Satoshi Nakamoto, pseudonymous inventor of Bitcoin, has been nominated for the Noble Prize in economics. While there is much to be lauded in Bitcoin (and the blockchain underlying it) this is a unique and somewhat problematic nomination, for several reasons.
— Bhagwan Chowdhry (@bhagwanUCLA) November 6, 2015
The invention of bitcoin—a digital currency—is nothing short of revolutionary…. It offers many advantages over both physical and paper currencies. It is secure, relying on almost unbreakable cryptographic code, can be divided into millions of smaller sub-units, and can be transferred securely and nearly instantaneously from one person to any other person in the world with access to internet bypassing governments, central banks and financial intermediaries such as Visa, Mastercard, Paypal or commercial banks eliminating time delays and transactions costs.
But beyond demonstrating the possibility of creating a reliable digital currency, Satoshi Nakamoto’s Bitcoin Protocol has spawned exciting innovations in the FinTech space by showing how many financial contracts—not just currencies—can be digitized, securely verified and stored, and transferred instantaneously from one party to another.
But beyond demonstrating the possibility of creating a reliable digital currency, Satoshi Nakamoto’s Bitcoin Protocol has spawned exciting innovations in the FinTech space by showing how many financial contracts—not just currencies—can be digitized, securely verified and stored, and transferred instantaneously from one party to another. The implications of this are immense. This will likely create an open, decentralized, public infrastructure for moving both money—as Stellar.org is trying to create—as well as other smart contracts—as Ethereum.org is attempting to foster—as easily as email but with security and nearly zero transactions costs.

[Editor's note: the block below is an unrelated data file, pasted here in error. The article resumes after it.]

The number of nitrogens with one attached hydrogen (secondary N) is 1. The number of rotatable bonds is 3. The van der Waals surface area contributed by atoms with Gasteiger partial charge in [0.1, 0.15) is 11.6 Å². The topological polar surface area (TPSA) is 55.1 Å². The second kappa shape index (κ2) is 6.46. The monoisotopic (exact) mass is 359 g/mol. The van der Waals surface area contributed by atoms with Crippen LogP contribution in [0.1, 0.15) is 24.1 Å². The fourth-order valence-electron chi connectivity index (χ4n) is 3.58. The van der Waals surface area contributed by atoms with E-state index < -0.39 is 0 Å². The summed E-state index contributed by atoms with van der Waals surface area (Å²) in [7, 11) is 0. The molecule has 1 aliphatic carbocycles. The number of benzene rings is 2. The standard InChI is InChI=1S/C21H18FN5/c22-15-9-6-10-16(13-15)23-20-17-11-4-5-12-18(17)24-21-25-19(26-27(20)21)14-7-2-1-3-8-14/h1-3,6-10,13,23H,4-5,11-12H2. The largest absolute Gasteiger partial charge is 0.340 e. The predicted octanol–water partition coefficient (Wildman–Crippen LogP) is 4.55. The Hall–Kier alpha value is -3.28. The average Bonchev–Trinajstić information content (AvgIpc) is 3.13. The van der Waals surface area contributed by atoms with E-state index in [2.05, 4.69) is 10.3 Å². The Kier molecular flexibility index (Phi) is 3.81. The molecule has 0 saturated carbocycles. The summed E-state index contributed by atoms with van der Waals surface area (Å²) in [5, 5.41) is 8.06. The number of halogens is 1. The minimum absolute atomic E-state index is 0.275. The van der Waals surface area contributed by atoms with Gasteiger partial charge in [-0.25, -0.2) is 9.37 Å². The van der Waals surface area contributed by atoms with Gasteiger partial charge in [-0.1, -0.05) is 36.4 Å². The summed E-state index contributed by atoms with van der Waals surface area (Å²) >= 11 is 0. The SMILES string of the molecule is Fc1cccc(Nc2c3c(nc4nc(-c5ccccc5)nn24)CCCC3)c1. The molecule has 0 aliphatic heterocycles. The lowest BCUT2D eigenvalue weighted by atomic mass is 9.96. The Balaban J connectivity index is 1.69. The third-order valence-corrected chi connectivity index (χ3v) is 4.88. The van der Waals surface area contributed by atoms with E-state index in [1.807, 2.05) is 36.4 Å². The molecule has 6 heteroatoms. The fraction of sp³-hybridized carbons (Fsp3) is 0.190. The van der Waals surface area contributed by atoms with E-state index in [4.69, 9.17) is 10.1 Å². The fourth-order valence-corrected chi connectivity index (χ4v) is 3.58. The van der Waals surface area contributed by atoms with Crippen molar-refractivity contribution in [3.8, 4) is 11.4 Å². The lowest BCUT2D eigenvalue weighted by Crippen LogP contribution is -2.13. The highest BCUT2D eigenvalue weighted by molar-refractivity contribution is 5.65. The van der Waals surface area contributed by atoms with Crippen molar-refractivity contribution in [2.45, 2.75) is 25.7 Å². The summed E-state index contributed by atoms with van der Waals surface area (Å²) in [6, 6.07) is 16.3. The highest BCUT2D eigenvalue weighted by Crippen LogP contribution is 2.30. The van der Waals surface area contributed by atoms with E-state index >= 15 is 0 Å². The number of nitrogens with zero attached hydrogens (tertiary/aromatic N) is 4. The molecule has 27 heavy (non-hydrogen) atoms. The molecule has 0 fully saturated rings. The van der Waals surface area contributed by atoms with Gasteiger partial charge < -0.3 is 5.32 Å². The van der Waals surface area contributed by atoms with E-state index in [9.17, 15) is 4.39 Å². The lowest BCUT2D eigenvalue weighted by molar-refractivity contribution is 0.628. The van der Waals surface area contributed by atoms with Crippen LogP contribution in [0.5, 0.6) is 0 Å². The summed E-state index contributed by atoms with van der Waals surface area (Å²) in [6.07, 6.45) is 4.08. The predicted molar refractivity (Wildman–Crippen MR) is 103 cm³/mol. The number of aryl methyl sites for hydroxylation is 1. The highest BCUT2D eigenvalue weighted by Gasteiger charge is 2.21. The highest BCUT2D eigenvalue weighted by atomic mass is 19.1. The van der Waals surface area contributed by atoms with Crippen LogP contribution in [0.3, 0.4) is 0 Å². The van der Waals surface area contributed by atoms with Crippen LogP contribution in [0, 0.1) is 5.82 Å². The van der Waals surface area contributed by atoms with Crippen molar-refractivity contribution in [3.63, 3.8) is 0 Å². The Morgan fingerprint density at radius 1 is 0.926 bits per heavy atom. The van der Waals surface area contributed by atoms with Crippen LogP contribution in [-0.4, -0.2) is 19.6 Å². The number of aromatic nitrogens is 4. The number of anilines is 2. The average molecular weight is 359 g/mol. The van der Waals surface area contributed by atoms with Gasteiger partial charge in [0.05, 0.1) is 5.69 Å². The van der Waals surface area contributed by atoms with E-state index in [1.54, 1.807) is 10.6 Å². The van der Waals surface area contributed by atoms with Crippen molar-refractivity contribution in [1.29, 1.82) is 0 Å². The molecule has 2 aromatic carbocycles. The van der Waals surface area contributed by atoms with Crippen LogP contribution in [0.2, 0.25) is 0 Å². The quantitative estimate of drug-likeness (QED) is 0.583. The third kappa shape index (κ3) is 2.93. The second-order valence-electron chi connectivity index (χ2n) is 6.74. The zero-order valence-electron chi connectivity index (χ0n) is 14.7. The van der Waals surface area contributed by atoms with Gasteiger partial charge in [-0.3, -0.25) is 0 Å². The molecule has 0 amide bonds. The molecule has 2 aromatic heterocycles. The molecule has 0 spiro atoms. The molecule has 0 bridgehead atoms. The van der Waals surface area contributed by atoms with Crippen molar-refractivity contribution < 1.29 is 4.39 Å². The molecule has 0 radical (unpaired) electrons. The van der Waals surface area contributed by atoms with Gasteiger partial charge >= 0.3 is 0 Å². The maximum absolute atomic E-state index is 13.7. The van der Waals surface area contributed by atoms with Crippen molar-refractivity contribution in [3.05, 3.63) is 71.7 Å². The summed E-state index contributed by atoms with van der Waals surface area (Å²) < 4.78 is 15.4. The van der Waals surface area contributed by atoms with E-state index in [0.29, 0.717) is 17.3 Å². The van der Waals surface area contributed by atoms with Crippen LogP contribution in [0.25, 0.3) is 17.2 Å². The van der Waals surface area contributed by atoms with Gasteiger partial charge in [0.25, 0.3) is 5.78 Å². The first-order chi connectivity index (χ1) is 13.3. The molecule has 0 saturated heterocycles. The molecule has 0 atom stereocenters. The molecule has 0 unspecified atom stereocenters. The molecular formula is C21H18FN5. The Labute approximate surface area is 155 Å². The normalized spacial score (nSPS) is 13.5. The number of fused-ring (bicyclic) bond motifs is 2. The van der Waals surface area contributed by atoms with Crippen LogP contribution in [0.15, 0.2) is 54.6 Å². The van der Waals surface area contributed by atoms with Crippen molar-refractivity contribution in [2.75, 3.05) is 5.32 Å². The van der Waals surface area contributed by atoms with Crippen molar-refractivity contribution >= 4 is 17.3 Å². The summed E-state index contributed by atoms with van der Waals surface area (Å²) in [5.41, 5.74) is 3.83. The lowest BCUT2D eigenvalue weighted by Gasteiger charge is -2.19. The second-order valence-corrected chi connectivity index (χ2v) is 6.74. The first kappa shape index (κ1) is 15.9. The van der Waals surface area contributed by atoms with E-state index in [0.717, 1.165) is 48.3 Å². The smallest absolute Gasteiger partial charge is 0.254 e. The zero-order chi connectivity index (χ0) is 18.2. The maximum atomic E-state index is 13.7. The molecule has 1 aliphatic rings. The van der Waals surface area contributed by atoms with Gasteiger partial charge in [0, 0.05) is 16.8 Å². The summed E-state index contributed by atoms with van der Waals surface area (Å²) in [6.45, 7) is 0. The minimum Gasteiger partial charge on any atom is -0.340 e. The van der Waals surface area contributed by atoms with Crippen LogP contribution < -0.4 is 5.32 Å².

So far, so good. But why is this a controversial nomination?
First, it is based only on a nine-page white paper, Bitcoin: A Peer-to-Peer Electronic Cash System, that is just six years old having first appeared on the internet in 2009. This is not a many-thousands-times-cited seminal paper published in American Economic Review, Econometrica, et al., nor is this a ‘body of work’ nomination. We are yet to see the scholarly impact of the paper—though it is evidently an ingenious solution to the cryptographic problems that have previously plagued ‘digital cash’, and may go on to become a seminal contribution republished in the most esteemed of journals and cited many times over.
The economic and social implications of cryptocurrencies and blockchains are only just now beginning to be seriously explored by academics, having largely been the realm of computer scientists and cryptographers (as such we have recently started a reading group and research network in Melbourne, Australia). See this panel discussion of ‘cryptoeconomics’ at a recent Blockchain Workshop in London (the next edition in Sydney looks great.)